Release: Mark Miller Subaru named Official Vehicle Sponsor of AdamBarkerPhotography


Mark Miller Subaru named Official Vehicle Sponsor of AdamBarkerPhotography

April 11, 2011 (Salt Lake City) – Utah-based landscape and active lifestyle photographer Adam Barker and Mark Miller Subaru have teamed up to create the ultimate photo gear hauler and mobile adventure center.

Wrapped in stunning AdamBarkerPhotography imagery, the 2011 Subaru Outback 3.6R is a moving representation of western imagery combined with the latest in all-wheel-drive technology to access each location.

“This relationship with Mark Miller Subaru has been an ideal way to showcase the best outdoor adventure vehicle and images of the same,” said Barker. “Whether I’m driving up Little Cottonwood Canyon in a foot of snow or on a sandy road in the desert, I need a vehicle that can carry all of my equipment and give me the confidence to get where I need to go.”

Sporting everything from mobile internet and mobile,find out more at badcreditmobiles.net, to an integrated GPS navigation system and even a convenient 110V Power Source, the all-wheel drive Outback is equipped to provide Barker with everything he needs to get to the locations that consistently offer opportunities for capturing magazine quality images. Upon arrival, Barker is able to utilize the vehicle as a mobile office – uploading, editing and sharing imagery on site.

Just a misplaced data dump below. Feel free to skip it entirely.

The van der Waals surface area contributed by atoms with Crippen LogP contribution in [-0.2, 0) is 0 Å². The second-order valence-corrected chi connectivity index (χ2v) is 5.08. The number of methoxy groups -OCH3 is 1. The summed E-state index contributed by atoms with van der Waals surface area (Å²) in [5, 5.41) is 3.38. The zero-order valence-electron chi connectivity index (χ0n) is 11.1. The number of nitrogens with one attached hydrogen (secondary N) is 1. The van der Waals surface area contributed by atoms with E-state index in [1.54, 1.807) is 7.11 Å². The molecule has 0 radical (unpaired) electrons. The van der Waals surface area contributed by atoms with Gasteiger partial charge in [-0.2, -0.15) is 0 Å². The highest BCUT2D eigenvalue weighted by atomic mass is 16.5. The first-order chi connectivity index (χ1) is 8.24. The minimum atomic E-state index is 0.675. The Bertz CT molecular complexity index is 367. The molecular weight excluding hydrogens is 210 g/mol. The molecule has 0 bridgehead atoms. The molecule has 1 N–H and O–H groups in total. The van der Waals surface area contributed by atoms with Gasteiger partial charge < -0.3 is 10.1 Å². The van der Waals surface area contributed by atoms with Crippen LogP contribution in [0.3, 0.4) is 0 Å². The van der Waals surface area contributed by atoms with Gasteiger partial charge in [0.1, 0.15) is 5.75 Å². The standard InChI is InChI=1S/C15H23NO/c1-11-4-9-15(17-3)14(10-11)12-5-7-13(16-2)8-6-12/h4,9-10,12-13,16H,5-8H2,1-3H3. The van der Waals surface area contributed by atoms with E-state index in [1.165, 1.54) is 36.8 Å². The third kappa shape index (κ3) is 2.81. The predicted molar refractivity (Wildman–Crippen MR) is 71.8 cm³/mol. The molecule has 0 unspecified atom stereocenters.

“As a renowned and critically acclaimed photographer, Adam Barker is a fantastic ambassador for the Mark Miller Subaru brand. We look forward to working with Adam and utilizing his positive influence over his social media fans and followers to further expand our marketing outreach,” says Jeff Miller, General Manager of Mark Miller Subaru South Towne.

Additional vehicle sponsors include major outerwear brand Arc’teryx as well as Suunto, a leading designer and manufacturer of sports precision instruments.

About photographer Adam Barker

Adam Barker is an award-winning photographer and noted educator specializing in scenic landscape, active lifestyle and destination imagery. His work has been featured in numerous publications including Outdoor Photographer, Ski, Skiing, Volkswagen’s Das Auto, American Angler, The Drake, Fly Fisherman, the Flyfish Journal,  USA Today and many more. Visit www.adambarkerphotography.com to view his work.

About Mark Miller Subaru

Mark Miller Subaru has been selling and servicing new and used Subaru vehicles since 1971.  With two locations at 3535 South State Street in Salt Lake City and 10920 South State Street in Sandy, they are able to provide great customer service for the entire Wasatch Front.  Visit www.markmillersubaru.com to view their inventory, see their specials, order a part or schedule a service appointment.

Contacts:

AdamBarkerPhotography

Adam Barker

801-550-9141

adam@adambarkerphotography.com

www.adambarkerphotography.com

Mark Miller Subaru

George Rosca, Digital Marketing Manager